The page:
P. s. septentrionalis
|Northern (red) and southern (gold) prairie skink ranges|
The prairie skink (Plestiodon septentrionalis) is a species of skink endemic to the prairies east of the Rocky Mountains in North America. It is one of only five species of lizards that occur in Canada.
- Northern prairie skink, P. s. septentrionalis Baird, 1859, originally described as Plestiodon septentrionalis.
- Southern prairie skink, P. s. obtusirostris (Bocourt, 1879), originally described as Eumeces obtusirostris.
A third subspecies was described as Eumeces s. pallidus, the "pallid skink", by H.M. Smith and Slater in 1949, but this subspecies is absent from the literature for the past more than 40 years, and it is unclear whether it exists or coincides with one of the other two subspecies.
The scientific name of the species derives from Latin: septentrionalis means "northern". Latin obtusirostris means "blunt-nosed". Despite the scientific name P. septentrionalis obtusirostris translating to "blunt-nosed northern great skink", it is a southern subspecies.
The prairie skink is a small lizard, reaching a total length (body + tail) of about 13 to 22 cm (5 to nearly 9 inches). Adult prairie skinks are brown or tan on the back and darker on the sides and have several thin lighter stripes along the sides and the back. Juveniles have bright blue tails, the color of which fades when they mature.
Prairie skinks are good burrowers; they hibernate in burrows they dig themselves below the frost line. They are very secretive and are rarely seen in the open except during their breeding season in spring.
Prairie skinks hibernate from about September to late April. In spring, when they emerge, the males start developing a bright orange coloring on the jaws and throat: the breeding season has begun. The female lays eight to ten eggs after a gestation time of about 40 days. The eggs hatch in August; hatchlings are about 5 cm (2.0 in) long. They reach sexual maturity in their third year.
The prairie skink lives in sandy habitat or open grasslands with loose soil, preferably with some rocks providing shelter and places to bask in the sun, and close to a water source.
The ranges of the two subspecies are disjunct. The range of the northern subspecies extends from eastern North Dakota and Minnesota south to central Kansas. A small isolated population lives in southwestern Manitoba in Canada—it is the only lizard in Manitoba and is one of only five lizard species to occur in Canada; the northern prairie skink is protected in Canada. The southern subspecies occurs in Oklahoma and Texas.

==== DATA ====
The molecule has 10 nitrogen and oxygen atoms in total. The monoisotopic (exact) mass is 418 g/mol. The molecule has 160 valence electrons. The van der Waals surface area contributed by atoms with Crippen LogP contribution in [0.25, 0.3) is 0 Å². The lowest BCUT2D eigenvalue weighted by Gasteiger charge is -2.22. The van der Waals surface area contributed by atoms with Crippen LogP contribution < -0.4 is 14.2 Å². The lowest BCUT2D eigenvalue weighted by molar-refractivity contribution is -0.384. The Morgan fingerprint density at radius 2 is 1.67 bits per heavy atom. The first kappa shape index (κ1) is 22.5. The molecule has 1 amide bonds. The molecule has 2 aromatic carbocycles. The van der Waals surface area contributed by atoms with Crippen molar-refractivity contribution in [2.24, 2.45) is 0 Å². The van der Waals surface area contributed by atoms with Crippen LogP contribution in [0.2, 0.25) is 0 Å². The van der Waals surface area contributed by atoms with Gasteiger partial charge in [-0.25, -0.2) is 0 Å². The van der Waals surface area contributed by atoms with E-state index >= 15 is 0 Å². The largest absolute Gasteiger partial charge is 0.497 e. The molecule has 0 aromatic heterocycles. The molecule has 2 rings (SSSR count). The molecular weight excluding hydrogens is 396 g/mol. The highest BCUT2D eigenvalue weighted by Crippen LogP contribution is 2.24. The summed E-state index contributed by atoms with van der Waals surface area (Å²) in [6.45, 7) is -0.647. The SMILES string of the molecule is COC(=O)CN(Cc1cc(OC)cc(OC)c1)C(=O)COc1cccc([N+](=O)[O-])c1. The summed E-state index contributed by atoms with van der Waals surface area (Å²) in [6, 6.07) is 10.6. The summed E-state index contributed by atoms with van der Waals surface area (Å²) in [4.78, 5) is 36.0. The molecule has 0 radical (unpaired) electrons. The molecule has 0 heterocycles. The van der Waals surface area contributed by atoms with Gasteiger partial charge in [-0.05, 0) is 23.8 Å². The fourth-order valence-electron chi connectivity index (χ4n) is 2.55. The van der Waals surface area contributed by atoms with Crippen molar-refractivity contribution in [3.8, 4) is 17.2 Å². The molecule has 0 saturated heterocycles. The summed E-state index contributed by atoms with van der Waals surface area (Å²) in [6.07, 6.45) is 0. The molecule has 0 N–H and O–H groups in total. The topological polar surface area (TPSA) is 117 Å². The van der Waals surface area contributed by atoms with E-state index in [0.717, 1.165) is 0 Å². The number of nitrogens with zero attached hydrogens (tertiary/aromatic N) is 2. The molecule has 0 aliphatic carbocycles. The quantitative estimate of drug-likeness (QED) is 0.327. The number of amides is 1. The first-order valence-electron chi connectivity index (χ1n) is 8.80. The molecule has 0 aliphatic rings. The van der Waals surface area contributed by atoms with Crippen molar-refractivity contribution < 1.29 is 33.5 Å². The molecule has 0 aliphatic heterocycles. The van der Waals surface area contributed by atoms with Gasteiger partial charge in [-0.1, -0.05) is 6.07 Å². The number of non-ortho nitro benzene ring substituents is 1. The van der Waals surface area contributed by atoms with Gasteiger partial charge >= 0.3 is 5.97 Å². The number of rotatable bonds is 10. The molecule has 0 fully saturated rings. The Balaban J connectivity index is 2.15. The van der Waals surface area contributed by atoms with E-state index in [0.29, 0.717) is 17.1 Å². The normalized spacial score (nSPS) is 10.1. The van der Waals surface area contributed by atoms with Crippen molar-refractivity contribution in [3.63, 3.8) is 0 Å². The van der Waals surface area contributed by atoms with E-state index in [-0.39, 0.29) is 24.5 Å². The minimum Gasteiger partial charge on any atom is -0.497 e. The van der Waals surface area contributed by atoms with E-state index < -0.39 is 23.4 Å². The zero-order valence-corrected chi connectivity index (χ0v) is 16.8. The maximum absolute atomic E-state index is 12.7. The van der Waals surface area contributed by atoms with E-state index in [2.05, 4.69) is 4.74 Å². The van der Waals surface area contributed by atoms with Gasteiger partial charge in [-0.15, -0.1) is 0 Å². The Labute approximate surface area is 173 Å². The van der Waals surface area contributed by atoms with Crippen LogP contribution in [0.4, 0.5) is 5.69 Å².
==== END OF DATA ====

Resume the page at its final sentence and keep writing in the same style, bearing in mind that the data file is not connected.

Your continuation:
- Baird, S.F. 1859. Descriptions of New Genera and Species of North American Lizards in the Museum of the Smithsonian Institution. Proc. Acad. Nat. Sci. Philadelphia "1858" : 253-256. ("Plestiodon septentrionalis, Baird", p. 256.)
- Behler, J.L., and F.W. King. 1979. The Audubon Society Field Guide to North American Reptiles and Amphibians. Knopf. New York. 743 pp. ISBN 0-394-50824-6. (Eumeces septentrionalis, pp. 575–576 + Plates 423, 428.)
- Boulenger, G.A. 1887. Catalogue of the Lizards in the British Museum (Natural History). Second Edition. Volume III. Lacertidæ, Gerrhosauridæ, Scincidæ,... Trustees of the British Museum (Natural History). (Taylor and Francis, printers.) London. xii + 575 pp. + Plates I.- XL. (Eumeces septentrionalis, p. 374.)
- Conant, R. 1975. A Field Guide to Reptiles and Amphibians of Eastern and Central North America, Second Edition. Houghton Mifflin. Boston. xviii + 429 pp. ISBN 0-395-19979-4 (hardcover), ISBN 0-395-19977-8 (paperback). (Eumeces septentrionalis, pp. 127–128 + Plate 19 + Map 73.)
- Smith, H.M., and E.D. Brodie, Jr. 1982. Reptiles of North America: A Guide to Field Identification. Golden Press. New York. 240 pp. ISBN 0-307-13666-3. (Eumeces septentrionalis, pp. 76–77.)
- Northern Prairie Skink, Reptiles and Amphibians of Iowa